The National Supportive Housing Network administers several resources and services, including offering information to disabled residents about ways to find housing or to increase their income resources. The agency may have information on rent assistance programs as well. They also work closely with a number of non-profits that are involved in creating housing opportunities for the disabled.
Other disabled rental assistance programs
While not solely focused on and created for the disabled, other state and federal government funded housing resources can include the following.
Tenant Based Rent Assistance – This will usually provide families with vouchers to help them pay their rent. It will pay for the different between what the apartment costs on a monthly basis, and what the renter can afford to pay. Some states have much more generous voucher programs in place for the disabled, so they may be able to benefit more. Learn more on Tenant Based Rent Help, or TBRA.
Housing Opportunities for Persons with AIDS (HOPWA) program – While not technically a resource focused on disabled, this is a federal government program that provides housing and rental assistance to individuals living with HIV/AIDS and their families. The HOPWA program may provide housing and resources that offer emergency rent help (both long term and short term), transitional housing, shelter, or long-term affordable solutions.
Section 8 housing for disabled – This is the federal government’s primary low income housing program. It can help people of any background, and not just the disabled. It can assist the low income, elderly, and others find and pay for rental homes and apartments. Statewide public housing agencies (PHAs) accept applications and administer the funds and vouchers.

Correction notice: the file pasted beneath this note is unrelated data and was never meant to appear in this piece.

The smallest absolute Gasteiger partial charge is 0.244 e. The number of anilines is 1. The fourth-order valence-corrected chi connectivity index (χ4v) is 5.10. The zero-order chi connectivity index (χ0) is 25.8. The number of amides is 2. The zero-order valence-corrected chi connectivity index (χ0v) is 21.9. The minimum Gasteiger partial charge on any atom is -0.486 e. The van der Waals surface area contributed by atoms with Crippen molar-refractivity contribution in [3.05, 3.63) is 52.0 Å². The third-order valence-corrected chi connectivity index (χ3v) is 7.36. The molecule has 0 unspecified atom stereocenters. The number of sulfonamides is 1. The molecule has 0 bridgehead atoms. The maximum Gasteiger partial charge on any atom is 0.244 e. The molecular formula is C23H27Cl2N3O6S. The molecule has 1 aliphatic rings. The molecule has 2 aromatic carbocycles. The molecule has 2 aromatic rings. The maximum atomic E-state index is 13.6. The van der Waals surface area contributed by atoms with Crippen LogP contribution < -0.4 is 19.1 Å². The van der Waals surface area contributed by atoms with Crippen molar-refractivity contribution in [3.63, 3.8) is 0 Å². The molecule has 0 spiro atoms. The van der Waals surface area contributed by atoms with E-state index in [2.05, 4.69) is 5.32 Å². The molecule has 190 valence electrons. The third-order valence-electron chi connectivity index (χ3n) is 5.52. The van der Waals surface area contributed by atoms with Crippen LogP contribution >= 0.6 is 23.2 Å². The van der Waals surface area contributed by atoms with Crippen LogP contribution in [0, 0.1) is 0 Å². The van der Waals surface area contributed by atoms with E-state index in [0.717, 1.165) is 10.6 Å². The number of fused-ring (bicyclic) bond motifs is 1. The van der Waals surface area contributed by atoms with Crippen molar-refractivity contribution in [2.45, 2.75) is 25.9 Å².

Emergency rental assistance for disabled - A number of non-profit agencies, charities, and local government programs can be contacted. Since funding is limited, many will give priority to applicants who are disabled. Learn more and find a list of agencies to contact in order to get fast, emergency rent assistance.
Vouchers from Certain Development program - States, counties, and local towns work with public housing authorities to offer this program. The household that is applying for assistance needs to have at least one member that is disabled and they can’t be senior citizens. The voucher can be used to pay a portion of your housing expenses for an apartment or home that was pre-approved by the government. The government program does have limited funding. While a waiting list may not be used for this resource, there are other conditions, such as income limits. The same agencies that offer section 811 will administer this program as well. Read more about disabled rental assistance vouchers.
The key difference between section 811 and the housing programs referenced immediately above is that the primary goal of section 811 vouchers is to help families with a disabled member who is part of the household. All of the resources and assistance provided has that primary goal in mind, of helping the disabled find housing, provide vouchers that help pay for security deposits and rent, and offer case management and counseling.